How does a Formula 1 team recruit new staff?
16 November 2017 - Motorsport
Recruitment in Formula 1 is always difficult, and even the best of the best can struggle to find the right people in a crowded marketplace as teams fight over the best talent.
We asked Renault Sport F1 team boss Cyril Abiteboul about his team's recent recruitment drive, and how it's crucial to get the right people to improve his Formula 1 car as the team pushes forward towards the front of the grid...
Q: What's the main effort right now in terms of improving your F1 car?
"Downforce, which is very much resource-driven. You have to have the right equipment, the right windtunnel, and the right people. We have good people, but we need the right people in quantity.
"We have massively recruited new people, very aggressive people – actually a lot coming from Red Bull Racing – and we have upgraded our windtunnel, and next year our CFD cluster, so it's all about the facilities, and we'll be at the level of the best teams by next year in terms of facility and number of people. Then it will be a case of making sure that works together."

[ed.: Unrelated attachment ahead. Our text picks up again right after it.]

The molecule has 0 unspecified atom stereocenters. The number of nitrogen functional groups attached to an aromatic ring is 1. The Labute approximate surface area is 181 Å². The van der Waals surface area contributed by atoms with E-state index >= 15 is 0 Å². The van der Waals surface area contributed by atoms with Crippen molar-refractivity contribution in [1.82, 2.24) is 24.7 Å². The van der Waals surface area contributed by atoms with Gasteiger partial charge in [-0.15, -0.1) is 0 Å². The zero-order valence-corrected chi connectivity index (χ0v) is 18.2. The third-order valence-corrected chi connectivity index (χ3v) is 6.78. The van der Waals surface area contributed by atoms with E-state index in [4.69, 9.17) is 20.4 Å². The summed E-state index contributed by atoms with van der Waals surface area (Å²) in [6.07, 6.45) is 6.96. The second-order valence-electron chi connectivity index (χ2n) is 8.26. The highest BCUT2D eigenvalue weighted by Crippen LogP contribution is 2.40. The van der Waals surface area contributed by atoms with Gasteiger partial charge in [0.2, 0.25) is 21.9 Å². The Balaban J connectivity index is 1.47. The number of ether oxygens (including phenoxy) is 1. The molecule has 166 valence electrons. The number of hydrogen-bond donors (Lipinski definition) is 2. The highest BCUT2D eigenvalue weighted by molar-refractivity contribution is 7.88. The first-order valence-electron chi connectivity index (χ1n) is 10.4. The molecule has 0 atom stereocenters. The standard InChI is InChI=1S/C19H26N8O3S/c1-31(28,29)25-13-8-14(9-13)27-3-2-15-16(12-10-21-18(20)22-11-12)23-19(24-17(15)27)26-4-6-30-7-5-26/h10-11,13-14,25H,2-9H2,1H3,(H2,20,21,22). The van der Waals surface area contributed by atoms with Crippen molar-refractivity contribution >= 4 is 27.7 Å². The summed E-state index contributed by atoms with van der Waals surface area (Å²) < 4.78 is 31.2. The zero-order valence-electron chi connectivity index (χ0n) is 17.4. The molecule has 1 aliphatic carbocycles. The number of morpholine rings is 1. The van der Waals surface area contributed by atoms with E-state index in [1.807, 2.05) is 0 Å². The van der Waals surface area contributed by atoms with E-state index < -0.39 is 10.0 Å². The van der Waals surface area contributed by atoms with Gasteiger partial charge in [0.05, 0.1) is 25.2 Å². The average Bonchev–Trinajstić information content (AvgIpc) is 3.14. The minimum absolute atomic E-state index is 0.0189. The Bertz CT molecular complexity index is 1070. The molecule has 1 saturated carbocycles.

Q: How many have you recruited recently?
"In total, the team was 475 and is now 645 and it will be 700 at the end of next year. And a group like aerodynamics, that is the fastest-growing group of people, because when we bought the team it was a bit less than 60 and it's now 120 people.
"So we've doubled the size of our aerodynamic department."
Q: Is it hard to recruit in general?
"It is. If you want to recruit junior people, it's not too difficult. Those guys are available, they are very good from schools, and we have a programme with INFINITI to develop engineers in an academy, which is a fantastic way to search and scout for talent on a global basis.
"The problem is that they don't have the experience, so we're a bit behind. For example, the reliability issues that we have this year on our car, a lot of that is due to the fact that we have very young designers in the design office. They don't necessarily know the tolerances and load cases, and they don't have this type of experience, so we are suffering.
"What's more difficult is when we want to recruit senior aerodynamics people, such as head of aero, that is difficult because of the contractual situation. The UK is very favourable to protect employees for the benefit of the employer, but that is giving us a bit of a hard time. We know it, so we simply have to deal with it."